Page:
At the club level, Martino has been just as successful. While managing Newell’s Old Boys in his native Argentina, Martino went 35-17-18 (W-L-D) which is good for a 62% winning percentage and in his final season made it to the Primera Division final. After that he made the move to Barcelona where he amassed a record of 40-8-11 (W-L-D) for a 74% winning percentage. Now, you could make the argument that he was a failure at Barcelona because by Barcelona’s own standards, it was not a wonderful season. They did win the Supercopa de Espana that year but finished second in La Liga, were runners-up in the Copa del Reay and were dumped out of the UEFA Champions League in the quarter-finals. So after one season, he announced his resignation. His most recent venture into club soccer has been with MLS expansion side Atlanta United and people are already proclaiming it the most successful expansion side ever. At the time of the writing of this article, Atlanta sits in third in the Eastern Conference and has already secured a playoff berth. Atlanta’s record is 15-9-8 (W-L-D) for a 59% winning percentage. They got off to a bit of a bumpy start but as mentioned earlier, they have been steamrolling other teams of late. In fact, they are unbeaten in 14 of their last 16 games dating back to the end of June.

So, Martino has had success at the club level and at the international level. His teams play attacking soccer that is fun to watch and he develops youth prospects and turns them into formidable soccer players. The one kock you could hold against him is that he doesn’t really win a ton of trophies, but at this point the US isn’t in any kind of shape to be asking him to win a ton of trophies. It’s now on US Soccer to contact him and make him say no. Now, it’s possible that he could say no. He’s only been in the US for a year after all and has a good thing going in Atlanta. So in the event that he does indeed pass on the job, here are some other guys the US could turn to:

Juan Carlos Osorio – Has managed in MLS at two different clubs (Chicago tFire and New York Red Bulls). Also managed Sao Paulo in Brazil for a season. Currently the manager of Mexico, where he’s done well (aside from a 7-0 mauling at the hands of Chile in the Copa America Centenario). Guided Mexico through the Hex with just a single loss, though you get the sense that Mexico fans have never really taken a liking to him. Could help bridge the gap to the Spanish speaking community in this country.

Marcelo Bielsa – Been around the block a few times internationally with Argentina and Chile and was a serious candidate for the Mexico job before it went to Osorio. Has done well at the club level in Europe with Marseille, Lazio and now Lille.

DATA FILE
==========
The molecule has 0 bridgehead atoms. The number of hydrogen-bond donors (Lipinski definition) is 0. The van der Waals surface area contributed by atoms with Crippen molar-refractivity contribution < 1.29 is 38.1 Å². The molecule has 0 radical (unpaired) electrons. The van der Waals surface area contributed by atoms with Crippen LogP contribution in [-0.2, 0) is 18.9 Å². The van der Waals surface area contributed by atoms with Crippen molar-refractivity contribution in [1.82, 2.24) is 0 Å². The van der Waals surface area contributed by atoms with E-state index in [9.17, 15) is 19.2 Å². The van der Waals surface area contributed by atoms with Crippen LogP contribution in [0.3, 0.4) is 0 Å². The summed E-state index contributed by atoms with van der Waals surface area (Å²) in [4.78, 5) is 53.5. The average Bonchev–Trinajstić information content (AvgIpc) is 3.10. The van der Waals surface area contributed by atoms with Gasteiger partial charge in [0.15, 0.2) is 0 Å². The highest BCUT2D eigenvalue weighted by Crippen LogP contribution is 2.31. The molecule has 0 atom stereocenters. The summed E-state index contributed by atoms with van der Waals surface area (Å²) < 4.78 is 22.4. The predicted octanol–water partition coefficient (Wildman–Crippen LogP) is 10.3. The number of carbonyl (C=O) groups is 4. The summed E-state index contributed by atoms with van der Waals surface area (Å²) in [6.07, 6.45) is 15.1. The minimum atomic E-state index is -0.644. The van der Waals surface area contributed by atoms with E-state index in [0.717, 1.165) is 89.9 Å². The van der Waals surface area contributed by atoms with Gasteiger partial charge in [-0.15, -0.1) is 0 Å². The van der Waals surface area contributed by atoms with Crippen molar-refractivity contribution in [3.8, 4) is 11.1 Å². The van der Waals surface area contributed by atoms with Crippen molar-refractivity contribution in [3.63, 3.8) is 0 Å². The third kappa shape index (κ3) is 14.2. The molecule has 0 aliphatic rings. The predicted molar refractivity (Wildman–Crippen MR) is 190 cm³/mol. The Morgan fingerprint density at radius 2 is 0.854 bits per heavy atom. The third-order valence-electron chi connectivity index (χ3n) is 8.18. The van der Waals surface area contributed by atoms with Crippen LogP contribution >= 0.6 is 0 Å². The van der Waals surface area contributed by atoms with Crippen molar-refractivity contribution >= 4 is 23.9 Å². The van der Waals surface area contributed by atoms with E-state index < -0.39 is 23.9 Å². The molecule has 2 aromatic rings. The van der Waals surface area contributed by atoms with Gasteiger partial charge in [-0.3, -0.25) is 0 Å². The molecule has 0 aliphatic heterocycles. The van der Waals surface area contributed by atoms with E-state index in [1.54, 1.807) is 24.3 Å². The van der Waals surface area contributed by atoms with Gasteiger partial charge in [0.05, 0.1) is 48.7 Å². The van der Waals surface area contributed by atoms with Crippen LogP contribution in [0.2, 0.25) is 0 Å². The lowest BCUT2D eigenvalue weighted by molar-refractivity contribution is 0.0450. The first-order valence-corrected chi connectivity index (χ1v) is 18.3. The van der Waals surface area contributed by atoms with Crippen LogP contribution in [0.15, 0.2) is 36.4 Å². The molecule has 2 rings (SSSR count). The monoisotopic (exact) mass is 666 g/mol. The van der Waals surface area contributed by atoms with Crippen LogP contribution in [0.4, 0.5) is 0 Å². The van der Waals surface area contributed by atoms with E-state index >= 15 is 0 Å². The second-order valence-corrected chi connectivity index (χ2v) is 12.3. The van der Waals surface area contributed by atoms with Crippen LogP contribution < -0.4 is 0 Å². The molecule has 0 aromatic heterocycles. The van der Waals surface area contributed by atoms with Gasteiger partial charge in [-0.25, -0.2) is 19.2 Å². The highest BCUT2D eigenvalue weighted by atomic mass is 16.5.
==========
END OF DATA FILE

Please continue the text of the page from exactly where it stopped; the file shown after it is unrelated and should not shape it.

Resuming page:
Peter Vermes – Fans should be leery of hiring an MLS manager just because he’s an American because that opens the door to criticism about things not really changing. However, Vermes is a winner (he’s won an MLS Cup and three US Open Cups with Sporting Kansas City) and is known for being able to get the best out of his players. One drawback is that he has no international managing experience, though with no competitive games for the US until at least July of 2019 he could grow into it.

Tab Ramos – Another one that could be thought of as a “safe” hire that doesn’t really change anything. Ramos should have arguably gotten the interim job instead of Arena after Klinsmann was fired. He has worked with the US youth teams so he may be able to develop the younger players as he has worked with them before.

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  1. Sergio

    June 5, 2018 at 9:28 am

    Argentinean coaches are the best in the world known for making mediocre teams into great teams we would more than benefit with tata as coach. Besides the mls league is very soft compared to the argentinean league tata martino knows a lot more than vermes on that

    • Lawrence Dockery

      June 6, 2018 at 11:28 am

      I want Tata badly. If I were US Soccer, I would offer him $5 million a year to coach the USMNT. Dude gets results in international tournaments that matter. He wins a lot of games at the club level. That’s what we need at this point.

  2. Adolfo

    October 14, 2017 at 3:55 pm

    Wynalda? How insane is that? A guy who has never coached! Why not Coby Jones? Throw in landon too….. insanity! Tata martino is the guy who makes sense of all the names I’ve heard. The U.S. does not have a soccer identity. We need someone who can implement a style, possession football! Martino coached Barcelona! He coached Argentina! He won two Copa libertadores…. he’s a winner. Argentina coaches are the best in the world. Simeone… pochetino… who transformed Chilean football? bielsa… who transformed Columbian football? Bekerman. Who is taking Peru to the world cup for the 1st time in 4 decades? Look it up and learn. … and I’m not Argentinian, by the way… Spanish American. Go USA

    • R.O

      October 14, 2017 at 6:56 pm

      Wynalda has coached, yes it’s 2nd & 3rd./4th division teams. I believe he has been blackballed by USSF/MLS for speaking out against system. Have you every read some of the interviews on his coaching philosophy and player development/management? If not, google it. Has been talking about it for 7 plus years.